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(1.00) (2Co 7:11)

sn That is, punishment for the offender.

(0.83) (2Co 7:11)

sn What indignation refers to the Corinthians’ indignation at the offender.

(0.67) (1Ki 1:21)

tn Heb “will be guilty”; NASB “considered offenders”; TEV “treated as traitors.”

(0.58) (Pro 18:19)

tn The Niphal participle from פָּשַׁע (pasha’) modifies “brother”: a brother transgressed, offended, sinned against.

(0.58) (Mat 18:6)

tn The Greek term σκανδαλίζω (skandalizw), translated here “causes to sin” can also be translated “offends” or “causes to stumble.”

(0.47) (Neh 4:5)

tn The Hiphil stem of כָּעַס (kaas) may mean: (1) “to provoke to anger”; (2) “to bitterly offend”; or (3) “to grieve” (BDB 495 s.v. Hiph.; HALOT 491 s.v. כעס hif). The Hebrew lexicons suggest that “bitterly offend” is the most appropriate nuance here.

(0.42) (2Ki 18:25)

sn In v. 25 the chief adviser develops further the argument begun in v. 22. He claims that Hezekiah has offended the Lord and that the Lord has commissioned Assyria as his instrument of discipline and judgment.

(0.42) (Pro 18:19)

tn The phrase “is harder to reach” is supplied in the translation on the basis of the comparative מִן (min). It is difficult to get into a fortified city; it is more difficult to reach an offended brother.

(0.42) (Isa 36:10)

sn In v. 10 the chief adviser develops further the argument begun in v. 7. He claims that Hezekiah has offended the Lord and that the Lord has commissioned Assyria as his instrument of discipline and judgment.

(0.33) (Gen 4:15)

sn The symbolic number seven is used here to emphasize that the offender will receive severe punishment. For other rhetorical and hyperbolic uses of the expression “seven times over,” see Pss 12:6; 79:12; Prov 6:31; Isa 30:26.

(0.33) (Gen 40:1)

sn The Hebrew verb translated offended here is the same one translated “sin” in 39:9. Perhaps there is an intended contrast between these officials, who deserve to be imprisoned, and Joseph, who refused to sin against God, but was thrown into prison in spite of his innocence.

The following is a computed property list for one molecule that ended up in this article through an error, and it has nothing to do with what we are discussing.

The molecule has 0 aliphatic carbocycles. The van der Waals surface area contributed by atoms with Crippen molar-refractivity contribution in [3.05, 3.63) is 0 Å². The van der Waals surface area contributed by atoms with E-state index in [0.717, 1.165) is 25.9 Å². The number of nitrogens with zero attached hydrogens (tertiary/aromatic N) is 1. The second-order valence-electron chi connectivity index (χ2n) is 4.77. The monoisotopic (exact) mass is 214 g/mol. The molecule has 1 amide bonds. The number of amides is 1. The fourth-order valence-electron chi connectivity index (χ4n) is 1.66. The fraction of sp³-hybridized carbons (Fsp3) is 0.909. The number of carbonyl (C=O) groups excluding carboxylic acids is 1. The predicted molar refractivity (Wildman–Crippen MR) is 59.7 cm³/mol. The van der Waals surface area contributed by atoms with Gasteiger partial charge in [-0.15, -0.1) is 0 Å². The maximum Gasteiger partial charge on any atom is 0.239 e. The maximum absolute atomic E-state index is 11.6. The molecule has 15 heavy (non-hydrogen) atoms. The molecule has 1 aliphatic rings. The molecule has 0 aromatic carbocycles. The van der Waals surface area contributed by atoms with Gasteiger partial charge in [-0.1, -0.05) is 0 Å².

(0.33) (Deu 13:10)

sn Execution by means of pelting the offender with stones afforded a mechanism whereby the whole community could share in it. In a very real sense it could be done not only in the name of the community and on its behalf but by its members (cf. Lev 24:14; Num 15:35; Deut 21:21; Josh 7:25).

(0.33) (Job 5:8)

sn Eliphaz affirms that if he were in Job’s place he would take refuge in God, but Job has to acknowledge that he has offended God and accept this suffering as his chastisement. Job eventually will submit to God in the end, but not in the way that Eliphaz advises here, for Job does not agree that the sufferings are judgments from God.

(0.33) (Pro 13:13)

tn Heb “will be pledged to it.” The Niphal of I חָבַל (khaval) “to pledge” means “to be under pledge to pay the penalty” (BDB 286 s.v. Niph). Whoever despises teaching will be treated as a debtor – he will pay for it if he offends against the law.

(0.33) (Eze 6:9)

tn Heb “how I was broken by their adulterous heart.” The image of God being “broken” is startling, but perfectly natural within the metaphorical framework of God as offended husband. The idiom must refer to the intense grief that Israel’s unfaithfulness caused God. For a discussion of the syntax and semantics of the Hebrew text, see M. Greenberg, Ezekiel (AB), 1:134.